Cant seeks elusive victory at cyclocross worlds
ZOLDER, Belgium (VN) — Sanne Cant has been waiting a long, long time for this.
She is arguably the greatest Belgian woman cyclocross rider ever and comes from a country obsessed with the sport. She has been national champion since 2010, an unbroken streak of seven wins. She has won the World Cup twice, the European championships twice, and has earned two medals at worlds.
A year ago in Tabor, Czech Republic, Cant took French champion Pauline Ferrand-Prevot right down to the final meters of the race, missing out on a championship in heartbreaking fashion — especially after putting together the strongest season of her career.
But in spite of all her success, she has spent a career at the margins of the spotlight, just behind Marianne Vos, Pauline Ferrand-Prevot, Katie Compton, Daphny van den Brand, and Hanka Kupfernagle. Looking for the podiums and medals on the edges, waiting to exploit a weakness and vault, briefly, to success against older, more established competition.
That has changed this year. Cant, who wrapped up her second World Cup title last week in Hoogerheide, Netherlands, is the clear favorite for Saturday’s elite women’s world championship race here on the old Formula One track in Zolder, thanks to both her season-long dominance and her commanding win in a World Cup race on the same course just a month ago.
“It’s the first year I’m the favorite,” Cant told VeloNews Thursday night. “I’m happy with it. At this moment, I don’t feel any pressure. [All the support from the fans] makes me feel good.”
If she wins on Saturday, it will be the culmination of an all-consuming, decade-long quest, one whose roots go back to her early childhood.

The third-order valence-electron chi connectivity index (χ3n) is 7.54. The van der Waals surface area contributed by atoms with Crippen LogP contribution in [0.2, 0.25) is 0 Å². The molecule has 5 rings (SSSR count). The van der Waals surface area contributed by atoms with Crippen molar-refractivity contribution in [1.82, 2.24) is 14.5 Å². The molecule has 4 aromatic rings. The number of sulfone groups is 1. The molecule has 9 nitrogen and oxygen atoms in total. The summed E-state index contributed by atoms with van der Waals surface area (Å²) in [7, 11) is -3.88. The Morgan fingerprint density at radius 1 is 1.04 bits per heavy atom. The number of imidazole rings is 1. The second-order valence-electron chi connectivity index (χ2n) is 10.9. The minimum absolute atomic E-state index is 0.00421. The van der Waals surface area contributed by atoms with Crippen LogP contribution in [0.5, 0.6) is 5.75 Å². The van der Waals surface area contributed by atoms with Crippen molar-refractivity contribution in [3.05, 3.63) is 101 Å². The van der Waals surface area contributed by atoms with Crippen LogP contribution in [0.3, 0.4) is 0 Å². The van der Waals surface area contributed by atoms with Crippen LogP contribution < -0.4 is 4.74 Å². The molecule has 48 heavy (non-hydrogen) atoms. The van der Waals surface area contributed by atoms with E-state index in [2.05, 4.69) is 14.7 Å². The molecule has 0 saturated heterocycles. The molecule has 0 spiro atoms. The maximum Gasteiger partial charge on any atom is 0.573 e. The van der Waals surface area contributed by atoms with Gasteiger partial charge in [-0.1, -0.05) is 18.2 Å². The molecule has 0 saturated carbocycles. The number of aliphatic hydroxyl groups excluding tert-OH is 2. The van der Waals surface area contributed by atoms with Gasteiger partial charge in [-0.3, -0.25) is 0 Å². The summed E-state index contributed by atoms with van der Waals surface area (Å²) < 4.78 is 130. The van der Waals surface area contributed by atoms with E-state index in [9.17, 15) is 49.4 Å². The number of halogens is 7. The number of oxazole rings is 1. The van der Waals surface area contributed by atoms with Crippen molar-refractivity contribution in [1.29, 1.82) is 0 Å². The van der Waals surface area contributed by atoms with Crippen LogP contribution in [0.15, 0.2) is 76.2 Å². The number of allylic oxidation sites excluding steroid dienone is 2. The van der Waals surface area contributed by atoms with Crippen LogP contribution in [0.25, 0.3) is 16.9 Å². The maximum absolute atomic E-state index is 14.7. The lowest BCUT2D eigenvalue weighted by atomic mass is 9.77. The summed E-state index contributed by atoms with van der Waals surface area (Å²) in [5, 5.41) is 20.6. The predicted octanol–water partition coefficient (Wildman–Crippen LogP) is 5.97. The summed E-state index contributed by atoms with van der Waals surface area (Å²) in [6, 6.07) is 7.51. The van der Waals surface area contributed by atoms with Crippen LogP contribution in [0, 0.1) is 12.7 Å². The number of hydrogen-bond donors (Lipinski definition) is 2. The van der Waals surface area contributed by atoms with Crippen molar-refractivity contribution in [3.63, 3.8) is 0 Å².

“There is not much life beyond the bike for me,” she said. “I try just to focus. Sometimes I go for a coffee or something, but I don’t have any hobbies. This is it.
“I started when I was 6, in Holland. And I drove every year. This is my 10th world championships. I feel really old!”
But Cant’s success, the long arc of her life that took her from youth races for fun to being one of the world’s best cyclocrossers, has not come in a vacuum. Sucked into cycling alongside her cousins and brothers, cyclocross became a family effort.
“My parents are always there,” she explained. “If I ask something, they do everything. We are with three kids, and we all ride cyclocross. So it’s not easy, but they are just amazing.”
It’s not so unusual in Belgium, that family commitment to cycling. Cant herself still lives at home, although she will move out on her own later this year at age 25. She is frequently seen cheering for her brother, Kevin, a repeat national champion in the elite non-professional category, alongside the same course where she herself raced only moments before. Family support, she says, is a big part of of the formula that has earned her so much success.